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  1. mwk1000

    mwk1000 Member

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    I use ubuntu , It has some quirks to get the Arduino IDE running and the serial port monitor working on 64 bit but it is a good and very popular flavor of Linux. Centos is another ( The free version of RedHat ). Bear in mind that at the core they are all pretty much the same based on the kernel you are using. The look , feel, software packaging, desktop , are all varied by the different distributions ( distro's ).

    I have gotten it all working properly for Ubuntu 8.10/9.04/9.10 so I can share the tricks needed.

    If you are using an older PC with 32 bit then I think there are no problems.

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  2. Medman

    Medman Feeling the Heat

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    I will be running 32 bit. Thanks for the recomendation, I was looking at Ubuntu and Red Hat. I probably will wait until after Christmas to get this going, but one of the challenges I face is that I have no high speed connection at home. I have to download everything at work, then install at home later. If I need a patch or other software It has to wait until the next day.
  3. mwk1000

    mwk1000 Member

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    Sounds like fun - NOT. My advice, Linux patches and the software distribution manager tools are a blessing and a curse. I have been doing this for 20 years professionally. Once you get to a place where it is working resist the temptation to "update to the latest". Each update will break as much as it fixes, NOTHING can waste your time like a computer!

    That said .. I need to do something that does not involve a keyboard right now ...
  4. EricV

    EricV Feeling the Heat

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    Which board is this? I see several examples they have.
  5. twitch

    twitch Member

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    Most of us here that use the Arduino are using the USB Arduino board. It makes programming easier because you can connect it directly to your computer without needing additional components. I suggest http://www.sparkfun.com as a good site for Arduino boards and other components that will work with it. They are having a FREE day on January 7th that you can get $100 worth of free stuff. I think it starts at 9:00AM and they are limiting the total that they give away so start early, and no I have no affiliation with them, just like their selection and customer service.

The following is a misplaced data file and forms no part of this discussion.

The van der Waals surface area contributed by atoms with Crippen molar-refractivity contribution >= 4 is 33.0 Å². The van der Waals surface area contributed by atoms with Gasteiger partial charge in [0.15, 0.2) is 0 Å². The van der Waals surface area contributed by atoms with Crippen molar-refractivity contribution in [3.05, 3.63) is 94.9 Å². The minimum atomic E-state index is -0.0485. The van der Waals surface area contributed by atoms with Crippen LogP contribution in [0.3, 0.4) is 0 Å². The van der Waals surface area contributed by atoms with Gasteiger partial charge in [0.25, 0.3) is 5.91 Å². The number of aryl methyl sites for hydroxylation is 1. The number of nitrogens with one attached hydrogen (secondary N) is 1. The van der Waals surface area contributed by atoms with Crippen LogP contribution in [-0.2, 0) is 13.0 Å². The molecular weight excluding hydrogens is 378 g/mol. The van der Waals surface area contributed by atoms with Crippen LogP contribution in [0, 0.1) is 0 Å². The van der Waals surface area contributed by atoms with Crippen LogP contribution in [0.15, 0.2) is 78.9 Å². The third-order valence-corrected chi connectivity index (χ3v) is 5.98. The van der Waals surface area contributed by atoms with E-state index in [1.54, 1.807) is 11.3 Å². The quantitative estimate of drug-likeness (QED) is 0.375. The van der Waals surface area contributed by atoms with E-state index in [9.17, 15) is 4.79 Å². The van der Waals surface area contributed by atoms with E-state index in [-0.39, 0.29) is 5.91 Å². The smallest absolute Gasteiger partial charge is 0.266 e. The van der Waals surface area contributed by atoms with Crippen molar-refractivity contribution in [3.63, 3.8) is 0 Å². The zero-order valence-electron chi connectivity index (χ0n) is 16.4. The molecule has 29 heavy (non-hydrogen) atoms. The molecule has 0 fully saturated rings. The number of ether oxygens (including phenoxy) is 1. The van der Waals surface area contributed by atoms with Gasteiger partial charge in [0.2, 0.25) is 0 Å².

6. twofer

    twofer New Member

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  7. EricV

    EricV Feeling the Heat

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    Awesome, just ordered one and a couple one wire temp sensors to start playing with.

    Thanks for sharing the code.
  8. mwk1000

    mwk1000 Member

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    I will have to spend a moment to see how to attach non-photo's if you can. My thought was to post the sketch, the ttylogger script that reads the serial port , timestamps and stores the data. The graphing, database whatever can happen later. For anyone wanting a working model this would make up the basics. It's always easier to edit and I was pretty impressed with what can be done for less than a hundred dollars.

    I used the same board about 30$ and opted to locate it close to a computer in a wire closet. I used RJ-45 CAT 5 network wiring to run out to the sensors and the relay since I had it all in the walls and it is a cheap way to get there without actually adding the Ethernet module. ( I just use the wires -- one pair for temp sensors another pair for relay ... ) Cheap easy to get RJ45 at the hardware store.

    I also thought this was a handy kick start since it will run directly from the arduino http://powerswitchtail.com/default.aspx. A very fast and easy way to get the pump working nice little red LED on it.

    I have 6 temp sensors, one arduino, one powers switch tail. I'll mount the microcontroller in the wire closet and maybe use it for more things - home control related. I have an old RJ45 wall mount box to put the arduino in and I will have the power, USB , and a RJ-45 jack (Maybe two ) coming out of it. Into the patch panel -> out by the tank and furnace -> sensors and relay are a strange octopus wired to an RJ-45 plug. That's the plan anyway. Works great for me because I have a Linux PC in my wire closet as my Internet gateway/Firewall rack mounted. USB will plug right to it.
  9. EricV

    EricV Feeling the Heat